In the world of trekking, hiking for one day is one thing; hiking and camping for several days is another, while hiking and camping for several days at high altitudes is an entirely a different situation.
No matter what category you fall into amongst those three levels, the Inca Trek is not recommended for people who have never hiked, nor is it advisable for people who suffer from heart or respiratory problems.

If you are capable of hiking at sea level for at least 5 hours non-stop, then you are very likely to succeed at hiking to Machu Picchu
What will determine your success is the time acclimatizing to Cusco’s high altitude before the trek, the weight that you carry in your bag, and the psychological commitment that one devotes to it.
​ Age is also not a problem; there have been people in their late 70s or early 80’s who have completed the full length of this hike.
Also, hiking at high altitudes might be difficult for heavy smokers and other people with breathing conditions.

WILL I GET ALTITUDE SICKNESS?
​Fitness is important but more important than that is acclimatization and experience.

In the world of trekking, hiking for one day is one thing; hiking and camping for several days is another, while hiking and camping for several days at high altitudes is an entirely a different situation.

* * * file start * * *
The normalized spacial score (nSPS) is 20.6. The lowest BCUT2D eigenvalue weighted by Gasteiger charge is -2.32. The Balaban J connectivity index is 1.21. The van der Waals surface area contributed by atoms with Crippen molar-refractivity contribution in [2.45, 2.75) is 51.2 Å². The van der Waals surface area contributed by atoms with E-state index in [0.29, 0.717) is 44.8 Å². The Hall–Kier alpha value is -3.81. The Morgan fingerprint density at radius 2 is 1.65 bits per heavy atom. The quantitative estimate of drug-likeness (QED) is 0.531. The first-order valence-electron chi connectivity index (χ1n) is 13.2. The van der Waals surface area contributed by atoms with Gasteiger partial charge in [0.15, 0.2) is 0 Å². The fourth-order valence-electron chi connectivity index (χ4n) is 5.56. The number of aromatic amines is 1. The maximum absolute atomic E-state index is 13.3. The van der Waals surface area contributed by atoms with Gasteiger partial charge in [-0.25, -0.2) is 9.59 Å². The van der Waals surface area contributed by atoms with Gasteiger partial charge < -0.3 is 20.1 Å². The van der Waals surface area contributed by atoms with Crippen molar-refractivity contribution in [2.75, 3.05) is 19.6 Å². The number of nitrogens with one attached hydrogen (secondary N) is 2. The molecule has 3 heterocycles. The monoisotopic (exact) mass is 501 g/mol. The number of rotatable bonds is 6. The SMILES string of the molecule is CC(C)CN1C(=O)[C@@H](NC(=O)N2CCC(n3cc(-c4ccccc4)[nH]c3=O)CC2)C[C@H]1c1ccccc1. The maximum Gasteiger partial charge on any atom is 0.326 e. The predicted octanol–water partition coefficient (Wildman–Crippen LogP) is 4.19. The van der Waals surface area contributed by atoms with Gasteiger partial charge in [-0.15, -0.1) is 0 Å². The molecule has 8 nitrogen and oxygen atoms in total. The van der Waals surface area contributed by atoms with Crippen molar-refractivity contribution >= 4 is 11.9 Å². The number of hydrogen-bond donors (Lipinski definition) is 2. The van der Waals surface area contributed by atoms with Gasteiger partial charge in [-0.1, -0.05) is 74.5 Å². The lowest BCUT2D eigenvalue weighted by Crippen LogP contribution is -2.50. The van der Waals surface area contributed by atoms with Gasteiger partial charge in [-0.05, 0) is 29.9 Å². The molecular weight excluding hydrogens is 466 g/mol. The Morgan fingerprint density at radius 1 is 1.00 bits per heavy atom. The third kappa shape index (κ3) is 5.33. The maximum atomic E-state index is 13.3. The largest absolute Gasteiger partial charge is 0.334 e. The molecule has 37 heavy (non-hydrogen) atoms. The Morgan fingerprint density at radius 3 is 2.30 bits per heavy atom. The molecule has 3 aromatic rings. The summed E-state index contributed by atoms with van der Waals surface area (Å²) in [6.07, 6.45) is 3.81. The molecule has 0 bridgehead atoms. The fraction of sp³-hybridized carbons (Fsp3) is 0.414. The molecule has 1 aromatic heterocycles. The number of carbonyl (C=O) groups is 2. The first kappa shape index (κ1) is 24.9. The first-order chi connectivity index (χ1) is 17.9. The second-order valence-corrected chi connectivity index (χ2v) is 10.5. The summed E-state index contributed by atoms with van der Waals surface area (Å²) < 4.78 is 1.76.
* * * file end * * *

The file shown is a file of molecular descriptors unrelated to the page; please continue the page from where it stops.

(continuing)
No matter what category you fall into amongst those three levels, the Inca Trek is not recommended for people who have never hiked, nor is it advisable for people who suffer from heart or respiratory problems.
If you are capable of hiking at sea level for at least 5 hours non-stop, then you are very likely to succeed at hiking to Machu Picchu
What will determine your success is the time acclimatizing to Cusco’s high altitude before the trek, the weight that you carry in your bag, and the psychological commitment that one devotes to it.
​ Age is also not a problem; there have been people in their late 70s or early 80’s who have completed the full length of this hike.
Also, hiking at high altitudes might be difficult for heavy smokers and other people with breathing conditions. 

​Will you suffer from acute mountain sickness or AMS?
As mentioned elsewhere in this guide, trekking for multiple days at high altitudes is a serious endeavor, especially when one climbs over 10,000 ft. The chances of developing Acute Mountain Sickness are quite fair regardless of the physical condition of a given person. Acute Mountain Sickness is a set of symptoms and signs that result from a rapid ascent to high altitudes amongst unacclimatized individuals. Altitude Illness is the outcome of insufficient oxygen in the blood (called hypoxia) related to decreased barometric pressure at high altitudes.

Some of the symptoms of altitude sickness o altitude mountain illness are:

  • Headache
  • Nausea, sometimes accompanied by vomiting